I look out the train. A bright red cap stares back at me. I step out of the train. A bus departs the curb, plumbers splashed across its metal body. I open my laptop. Seth Rogen isn’t singing the Donkey Kong rap, because that would be unbecoming, but he’s still feeding the beast.
As of this writing, we are a couple of weeks away from the release of Nintendo’s star-studded The Super Mario Bros. Movie, so of course it’s ramping up the marketing for it. It wants you, or more precisely your entire family, to pull up into theaters and judge if Chris Pratt can indeed do the Mario voice justice.
Most of what I just described sounds like your standard marketing campaign, but what’s happening with The Super Mario Bros. Movie feels more ambitious. As we get closer and closer to the movie, it’s becoming more and more obvious that Nintendo isn’t just aiming for dominance on the silver screen. After all, you don’t need to build an entire theme park to do well at the box office.
Nintendo is pulling out all the stops right now, extending its reach well beyond the orbit of video games, and it’s been a long time coming. Nintendo owns or works on some of the biggest brands on earth, like Pokémon and The Legend of Zelda. It is culturally significant enough that, for a time, many tangentially familiar with gaming called every console a “Nintendo” regardless of manufacturer.
And yet, Nintendo has also largely been relegated to a video game niche. The audience is enormous, and the dollar signs are even bigger, but we live in the era of the Marvel Cinematic Universe. Synergy is the name of the game; every successful product is an opportunity for a different business venture. Nintendo, in other words, has always had the capacity to be a video game Disney, but it lacked the muscle, precision, and ubiquity to achieve what Disney does on a regular basis. Being able to sell a ton of video games or consoles is one thing, but creating an entire empire based on your characters that spans different types of experiences across age groups and markets is another.
With Disney, there’s always a Frozen or an Encanto. Disney crafted its own weekly water cooler moment withThe Mandalorian and Baby Yoda, no small achievement in the age of streaming. Everyone was singing “Agatha All Along” in the wake of WandaVision, a show for a hero that, a decade ago, most people who weren’t diehard comic or Marvel fans couldn’t name. I don’t have to convince you that Disney is culturally significant, of course, but when you see Disney reveal its MCU roadmaps years in advance, it becomes obvious that everything is by design. While Disney is not omnipotent enough to merely dictate its products into popularity, it’s often firing calculated shots on so many cylinders and spending so much money that something eventually sticks. And when those things stick, Disney always has an enormous ecosystem to keep people in its orbit. If you’re a Star Wars fan, at any given moment there’s probably a show, a movie, a book, or a game to indulge in.
The Disney Pivot
Right now, Mario is on your Amazon delivery boxes. Mario is all over your bathroom products, unfortunately making your bathtub look like pee. Mario is in your McDonald’s Happy Meals. Mario is in your damn luxury hot sauce, daring you to bring the fire flower ability to life. Perhaps this is just the result of a marketing budget left unchecked, but if you’re paying attention to what’s happening in the wider gaming landscape, I don’t think that’s wholly the case.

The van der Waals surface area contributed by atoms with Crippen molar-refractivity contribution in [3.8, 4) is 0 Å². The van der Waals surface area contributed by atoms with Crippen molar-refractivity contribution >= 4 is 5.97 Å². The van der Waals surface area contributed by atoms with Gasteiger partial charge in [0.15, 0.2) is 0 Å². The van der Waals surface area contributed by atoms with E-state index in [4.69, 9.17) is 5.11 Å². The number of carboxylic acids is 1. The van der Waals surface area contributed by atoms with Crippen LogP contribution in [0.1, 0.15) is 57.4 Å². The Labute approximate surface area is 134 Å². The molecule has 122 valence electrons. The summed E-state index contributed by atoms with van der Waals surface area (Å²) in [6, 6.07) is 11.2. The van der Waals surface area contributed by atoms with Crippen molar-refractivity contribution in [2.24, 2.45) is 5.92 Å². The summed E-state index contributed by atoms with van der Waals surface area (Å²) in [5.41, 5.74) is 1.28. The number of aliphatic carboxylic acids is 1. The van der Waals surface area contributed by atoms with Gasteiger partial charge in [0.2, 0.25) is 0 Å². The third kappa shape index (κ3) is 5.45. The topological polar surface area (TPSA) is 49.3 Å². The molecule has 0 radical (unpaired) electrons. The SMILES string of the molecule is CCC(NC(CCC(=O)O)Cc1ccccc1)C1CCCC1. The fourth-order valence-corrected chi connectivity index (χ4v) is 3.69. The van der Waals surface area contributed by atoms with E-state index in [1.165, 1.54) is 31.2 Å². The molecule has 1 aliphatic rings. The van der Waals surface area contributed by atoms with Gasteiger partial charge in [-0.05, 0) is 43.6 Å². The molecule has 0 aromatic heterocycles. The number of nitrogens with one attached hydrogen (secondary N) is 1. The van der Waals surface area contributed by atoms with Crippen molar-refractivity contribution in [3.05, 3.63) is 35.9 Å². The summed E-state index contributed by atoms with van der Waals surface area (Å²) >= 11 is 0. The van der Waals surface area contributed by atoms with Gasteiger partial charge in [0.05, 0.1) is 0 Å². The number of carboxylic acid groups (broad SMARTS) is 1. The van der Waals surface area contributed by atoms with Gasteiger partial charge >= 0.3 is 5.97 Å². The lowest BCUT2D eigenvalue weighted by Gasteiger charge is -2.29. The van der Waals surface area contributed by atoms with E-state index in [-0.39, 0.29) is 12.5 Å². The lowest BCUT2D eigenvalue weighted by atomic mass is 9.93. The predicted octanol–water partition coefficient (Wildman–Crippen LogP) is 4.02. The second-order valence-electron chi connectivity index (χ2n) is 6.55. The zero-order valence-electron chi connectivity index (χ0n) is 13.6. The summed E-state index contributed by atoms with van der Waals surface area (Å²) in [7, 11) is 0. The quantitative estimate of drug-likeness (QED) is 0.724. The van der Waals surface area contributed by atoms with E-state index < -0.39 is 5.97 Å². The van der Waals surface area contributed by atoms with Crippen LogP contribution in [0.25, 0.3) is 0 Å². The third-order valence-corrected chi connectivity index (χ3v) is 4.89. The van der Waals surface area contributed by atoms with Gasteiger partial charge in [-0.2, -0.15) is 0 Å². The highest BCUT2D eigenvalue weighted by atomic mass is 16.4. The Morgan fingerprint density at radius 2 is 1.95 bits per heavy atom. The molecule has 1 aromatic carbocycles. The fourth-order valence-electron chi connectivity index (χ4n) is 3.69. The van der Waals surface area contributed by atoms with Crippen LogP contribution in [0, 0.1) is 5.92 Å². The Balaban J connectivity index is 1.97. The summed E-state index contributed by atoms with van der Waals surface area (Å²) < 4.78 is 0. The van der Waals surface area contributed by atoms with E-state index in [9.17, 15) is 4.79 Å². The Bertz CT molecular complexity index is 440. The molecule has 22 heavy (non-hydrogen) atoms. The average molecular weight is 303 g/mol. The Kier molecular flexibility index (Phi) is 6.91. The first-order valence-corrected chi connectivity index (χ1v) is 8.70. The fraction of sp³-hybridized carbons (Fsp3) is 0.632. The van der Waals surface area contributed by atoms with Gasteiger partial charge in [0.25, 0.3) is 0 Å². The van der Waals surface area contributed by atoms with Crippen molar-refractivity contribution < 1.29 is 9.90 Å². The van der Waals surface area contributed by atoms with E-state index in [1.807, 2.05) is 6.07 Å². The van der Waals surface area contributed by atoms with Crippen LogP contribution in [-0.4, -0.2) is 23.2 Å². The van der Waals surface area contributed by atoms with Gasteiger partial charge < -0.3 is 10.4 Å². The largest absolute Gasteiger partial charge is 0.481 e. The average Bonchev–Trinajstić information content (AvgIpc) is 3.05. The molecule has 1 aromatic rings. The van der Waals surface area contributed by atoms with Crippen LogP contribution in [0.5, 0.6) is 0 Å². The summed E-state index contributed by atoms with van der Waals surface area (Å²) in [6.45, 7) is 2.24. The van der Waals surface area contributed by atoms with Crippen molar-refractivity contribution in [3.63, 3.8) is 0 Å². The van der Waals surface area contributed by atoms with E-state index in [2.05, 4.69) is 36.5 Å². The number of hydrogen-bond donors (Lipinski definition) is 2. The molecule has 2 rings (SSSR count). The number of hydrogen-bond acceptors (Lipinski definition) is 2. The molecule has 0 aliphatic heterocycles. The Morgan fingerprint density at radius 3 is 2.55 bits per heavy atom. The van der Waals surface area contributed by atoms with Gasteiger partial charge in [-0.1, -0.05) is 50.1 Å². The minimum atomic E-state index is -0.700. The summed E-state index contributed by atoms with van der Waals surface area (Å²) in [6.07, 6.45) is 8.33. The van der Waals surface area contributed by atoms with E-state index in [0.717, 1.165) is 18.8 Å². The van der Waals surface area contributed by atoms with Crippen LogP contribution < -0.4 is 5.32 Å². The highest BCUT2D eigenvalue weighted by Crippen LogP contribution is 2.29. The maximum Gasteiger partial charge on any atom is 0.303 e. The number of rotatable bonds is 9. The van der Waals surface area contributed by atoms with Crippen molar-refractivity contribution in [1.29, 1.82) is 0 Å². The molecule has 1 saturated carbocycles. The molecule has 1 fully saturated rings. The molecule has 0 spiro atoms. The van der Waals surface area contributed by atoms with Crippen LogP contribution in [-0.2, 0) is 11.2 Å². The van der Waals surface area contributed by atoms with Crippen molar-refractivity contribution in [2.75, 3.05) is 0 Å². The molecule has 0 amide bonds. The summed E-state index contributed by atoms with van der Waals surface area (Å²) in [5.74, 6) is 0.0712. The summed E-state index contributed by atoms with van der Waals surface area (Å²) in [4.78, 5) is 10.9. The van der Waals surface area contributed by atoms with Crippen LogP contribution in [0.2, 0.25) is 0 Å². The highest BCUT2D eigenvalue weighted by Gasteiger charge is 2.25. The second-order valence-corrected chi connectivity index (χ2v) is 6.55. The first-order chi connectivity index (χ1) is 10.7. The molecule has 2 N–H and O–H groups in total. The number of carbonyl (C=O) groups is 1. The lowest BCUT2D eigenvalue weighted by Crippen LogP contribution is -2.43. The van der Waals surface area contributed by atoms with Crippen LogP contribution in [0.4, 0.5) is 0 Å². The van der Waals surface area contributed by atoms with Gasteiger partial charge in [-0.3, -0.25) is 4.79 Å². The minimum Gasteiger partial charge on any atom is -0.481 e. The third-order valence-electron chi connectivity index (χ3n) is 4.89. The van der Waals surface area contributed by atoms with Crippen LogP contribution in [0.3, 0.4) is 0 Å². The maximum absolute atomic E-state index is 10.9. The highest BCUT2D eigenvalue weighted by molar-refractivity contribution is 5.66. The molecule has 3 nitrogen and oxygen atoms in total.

Everyone in the video game space, from Riot to CD Projekt Red, are pivoting their brands into new territories to make things like movies and TV shows. But Nintendo doesn’t appear to be on the same playing field as anyone else that’s expanding their IPs into other mediums. You don’t need a Uniqlo partnership or a special Shake Shack burger to make people aware of Mario. You could argue that some of these companies don’t have the same money to spend, but Sony isn’t building a whole theme park for The Last of Us, is it?
Expert analysts predicted weeks ago that, by default, The Super Mario Bros. Movie is going to destroy the box office. There hasn’t been a big-budget family-friendly kid’s movie in theaters for a while. The conservative estimates are looking at somewhere in the $90M range for opening weekend, but realistically, analysts are expecting triple digits. If this comes to pass, The Super Mario Bros. Movie would immediately be in the same league as the box office weekends achieved by Marvel movies. That success isn’t, in my mind, meant to funnel people into a six-year-old game like Super Mario Odyssey, the plumber’s last big adventure on a Nintendo platform. Mario has conquered galaxies, he’s played every sport, he’s become a cat. Nintendo’s been clever about finding new ways for Mario to jump, but after all these years, it seems like he’s ready for an entirely new challenge, too.
So, when I see all these brand partnerships inundating everything right now, what I see isn’t a fight for theater success. This much seems foretold. What I see instead is Nintendo trying to convince the world that the Mario brand feels just as much at ease everywhere else, too. I see a Nintendo readying us for a world where Mario could be anywhere, doing anything, finally capitalizing on that sweet, sweet brand recognition. Like any good Marvel movie, it’s no accident that we already know that the Mario movie will have a post-credits scene.